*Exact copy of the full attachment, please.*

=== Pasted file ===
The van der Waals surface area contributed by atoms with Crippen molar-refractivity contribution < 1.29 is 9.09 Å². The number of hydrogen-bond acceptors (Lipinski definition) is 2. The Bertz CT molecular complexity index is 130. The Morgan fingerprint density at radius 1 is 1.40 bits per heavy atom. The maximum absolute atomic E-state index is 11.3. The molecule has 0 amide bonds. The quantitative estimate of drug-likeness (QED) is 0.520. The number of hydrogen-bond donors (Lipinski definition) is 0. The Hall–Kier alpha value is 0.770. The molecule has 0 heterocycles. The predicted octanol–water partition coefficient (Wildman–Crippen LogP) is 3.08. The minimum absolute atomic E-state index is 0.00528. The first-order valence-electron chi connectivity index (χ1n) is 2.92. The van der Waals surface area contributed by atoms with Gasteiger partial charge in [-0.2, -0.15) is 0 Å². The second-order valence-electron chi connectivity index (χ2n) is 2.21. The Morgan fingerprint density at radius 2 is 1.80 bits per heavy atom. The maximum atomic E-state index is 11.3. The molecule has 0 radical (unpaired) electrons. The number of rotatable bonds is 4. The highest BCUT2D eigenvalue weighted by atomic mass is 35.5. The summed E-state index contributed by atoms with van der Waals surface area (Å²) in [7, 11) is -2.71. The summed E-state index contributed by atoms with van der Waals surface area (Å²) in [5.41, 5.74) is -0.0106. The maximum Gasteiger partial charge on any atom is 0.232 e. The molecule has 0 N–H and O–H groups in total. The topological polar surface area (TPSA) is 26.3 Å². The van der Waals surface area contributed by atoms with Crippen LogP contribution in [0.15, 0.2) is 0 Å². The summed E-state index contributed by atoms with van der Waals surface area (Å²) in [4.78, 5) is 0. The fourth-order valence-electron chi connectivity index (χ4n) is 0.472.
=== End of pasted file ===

The van der Waals surface area contributed by atoms with Crippen molar-refractivity contribution < 1.29 is 9.09 Å². The number of hydrogen-bond acceptors (Lipinski definition) is 2. The Bertz CT molecular complexity index is 130. The Morgan fingerprint density at radius 1 is 1.40 bits per heavy atom. The maximum absolute atomic E-state index is 11.3. The molecule has 0 amide bonds. The quantitative estimate of drug-likeness (QED) is 0.520. The number of hydrogen-bond donors (Lipinski definition) is 0. The Hall–Kier alpha value is 0.770. The molecule has 0 heterocycles. The predicted octanol–water partition coefficient (Wildman–Crippen LogP) is 3.08. The minimum absolute atomic E-state index is 0.00528. The first-order valence-electron chi connectivity index (χ1n) is 2.92. The van der Waals surface area contributed by atoms with Gasteiger partial charge in [-0.2, -0.15) is 0 Å². The second-order valence-electron chi connectivity index (χ2n) is 2.21. The Morgan fingerprint density at radius 2 is 1.80 bits per heavy atom. The maximum atomic E-state index is 11.3. The molecule has 0 radical (unpaired) electrons. The number of rotatable bonds is 4. The highest BCUT2D eigenvalue weighted by atomic mass is 35.5. The summed E-state index contributed by atoms with van der Waals surface area (Å²) in [7, 11) is -2.71. The summed E-state index contributed by atoms with van der Waals surface area (Å²) in [5.41, 5.74) is -0.0106. The maximum Gasteiger partial charge on any atom is 0.232 e. The molecule has 0 N–H and O–H groups in total. The topological polar surface area (TPSA) is 26.3 Å². The van der Waals surface area contributed by atoms with Crippen LogP contribution in [0.15, 0.2) is 0 Å². The summed E-state index contributed by atoms with van der Waals surface area (Å²) in [4.78, 5) is 0. The fourth-order valence-electron chi connectivity index (χ4n) is 0.472.